Last week, the Panthers racked up 199 yards on the ground in Atlanta. Here’s how that yardage was divided up among the Panthers’ runners:
Here’s what Chargers did on the ground against the Falcons:
And the Chiefs:
It’s a bit surprising that the Falcons have given up so many yards against the rush, considering they’ve had the lead for the majority of every game they’ve been in this season.
In my opinion, the look that the Falcons struggled the most against was the read option with Cam Newton and the Panthers’ running backs.
Here’s a play from the Panthers-Falcons game in which the Panthers are going to leave DE John Abraham (circled) unblocked. Cam Newton will have the option of handing the ball to RB DeAngelo Williams, who will run up the middle, or keep it himself and race around the edge. The other player in the Panthers backfield is WR Brandon LaFell, who will be pulling around the edge to block the DB. By leaving Abraham unblocked, the Panthers win the numbers game with the rest of their offensive linemen on the Falcons front seven:
As noted above, the Panthers leave Abraham unblocked:
Abraham chases the fake to Williams:
And Cam Newton has all kinds of daylight around the edge:
That play went for 32 yards.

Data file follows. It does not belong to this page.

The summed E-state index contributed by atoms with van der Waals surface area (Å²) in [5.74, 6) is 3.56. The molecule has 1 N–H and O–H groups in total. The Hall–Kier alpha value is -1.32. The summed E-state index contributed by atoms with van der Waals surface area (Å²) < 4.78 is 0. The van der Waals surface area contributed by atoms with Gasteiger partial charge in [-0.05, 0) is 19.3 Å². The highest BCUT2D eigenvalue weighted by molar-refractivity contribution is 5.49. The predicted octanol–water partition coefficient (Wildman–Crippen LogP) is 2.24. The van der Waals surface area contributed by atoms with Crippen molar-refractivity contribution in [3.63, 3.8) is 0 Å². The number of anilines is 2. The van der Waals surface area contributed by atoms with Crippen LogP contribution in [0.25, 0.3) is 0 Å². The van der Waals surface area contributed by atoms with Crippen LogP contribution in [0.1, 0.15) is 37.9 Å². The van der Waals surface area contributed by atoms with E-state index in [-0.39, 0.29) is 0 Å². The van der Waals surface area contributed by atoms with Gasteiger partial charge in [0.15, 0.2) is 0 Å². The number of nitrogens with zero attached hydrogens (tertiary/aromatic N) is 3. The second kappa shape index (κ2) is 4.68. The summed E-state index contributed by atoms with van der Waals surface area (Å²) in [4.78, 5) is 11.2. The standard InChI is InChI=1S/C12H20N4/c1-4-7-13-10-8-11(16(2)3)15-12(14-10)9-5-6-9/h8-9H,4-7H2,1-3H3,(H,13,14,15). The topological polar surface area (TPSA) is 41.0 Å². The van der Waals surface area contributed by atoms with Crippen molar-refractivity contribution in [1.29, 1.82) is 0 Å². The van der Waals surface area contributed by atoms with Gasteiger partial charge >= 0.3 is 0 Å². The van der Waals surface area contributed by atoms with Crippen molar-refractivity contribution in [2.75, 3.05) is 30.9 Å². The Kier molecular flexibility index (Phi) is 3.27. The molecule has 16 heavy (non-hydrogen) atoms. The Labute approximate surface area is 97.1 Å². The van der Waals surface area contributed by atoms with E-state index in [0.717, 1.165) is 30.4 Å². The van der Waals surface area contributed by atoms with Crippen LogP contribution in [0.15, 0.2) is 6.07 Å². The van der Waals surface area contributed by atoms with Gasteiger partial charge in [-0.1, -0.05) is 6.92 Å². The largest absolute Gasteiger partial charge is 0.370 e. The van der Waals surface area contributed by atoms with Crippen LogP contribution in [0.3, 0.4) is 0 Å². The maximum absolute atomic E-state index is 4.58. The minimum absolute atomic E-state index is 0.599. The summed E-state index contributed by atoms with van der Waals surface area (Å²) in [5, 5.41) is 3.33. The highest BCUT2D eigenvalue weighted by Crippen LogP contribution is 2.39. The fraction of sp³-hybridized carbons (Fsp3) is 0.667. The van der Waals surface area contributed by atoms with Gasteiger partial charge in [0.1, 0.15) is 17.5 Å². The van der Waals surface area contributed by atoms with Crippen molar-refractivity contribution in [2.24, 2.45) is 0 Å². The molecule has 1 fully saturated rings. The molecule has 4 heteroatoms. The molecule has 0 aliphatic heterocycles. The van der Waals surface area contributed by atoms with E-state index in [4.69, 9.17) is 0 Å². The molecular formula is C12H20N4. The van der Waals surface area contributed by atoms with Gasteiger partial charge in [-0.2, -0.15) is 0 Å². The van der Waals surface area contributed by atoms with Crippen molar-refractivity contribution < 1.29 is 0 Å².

On this next play, the read is Kroy Biermann (circled). The Panthers will leave Biermann unblocked so they can win the numbers game against the rest of the Falcon defenders:
Ignore the pulling guard (#61) here. He has no interest in blocking Biermann, although Biermann thinks he does. He’s more interested in getting to the second level to take on a linebacker. Biermann stays at home with Newton, so Newton hands the ball to Williams:
The result is an enormous hole with a blocker out in front:
Here’s a play where the Panthers are going to chip the outside linebacker with #82 Greg Olsen, who will then go out into a pattern, taking the inside linebacker (red arrow) with him. That essentially occupies two Falcon defenders, again leaving the Panthers with a numbers advantage against the Falcons D.
The Panthers block it up nicely, and once again, that’s a hole that I could run through. This play went for a TD.
Obviously, the Redskins have a QB with the kind of running skills that can put similar pressure on the Falcons defense in the running game. I would expect that they’ll try some similar looks.
Another look that I think the Redskins can utilize to their advantage are quick screens to their receivers. The Falcons like to play off coverage, which should make it easy on the Redskins to complete those kinds of quick hitters. Additionally, the Redskins receivers do an excellent job of picking up yards after the catch, and the Falcons have one of the worst tackling CBs in the last decade in Asante Samuel. I suspect that they’ll look to attack the Falcons with quick screens that are more like running plays. The Panthers were able to effectively show that look last week.
Here’s a play where the Panthers are about to run a WR screen. In this example, it’s Dunta Robinson that the Panthers attack, but notice the 10 yard cushion:
The Falcons are making it far too easy to complete these. Here’s the end result:
In the Redskins’ first possession this season against the Saints, it was WR screen right, WR screen left, all the way down the field. They’ve already proven they can run it effectively. The Falcons are the perfect team to attack with it again.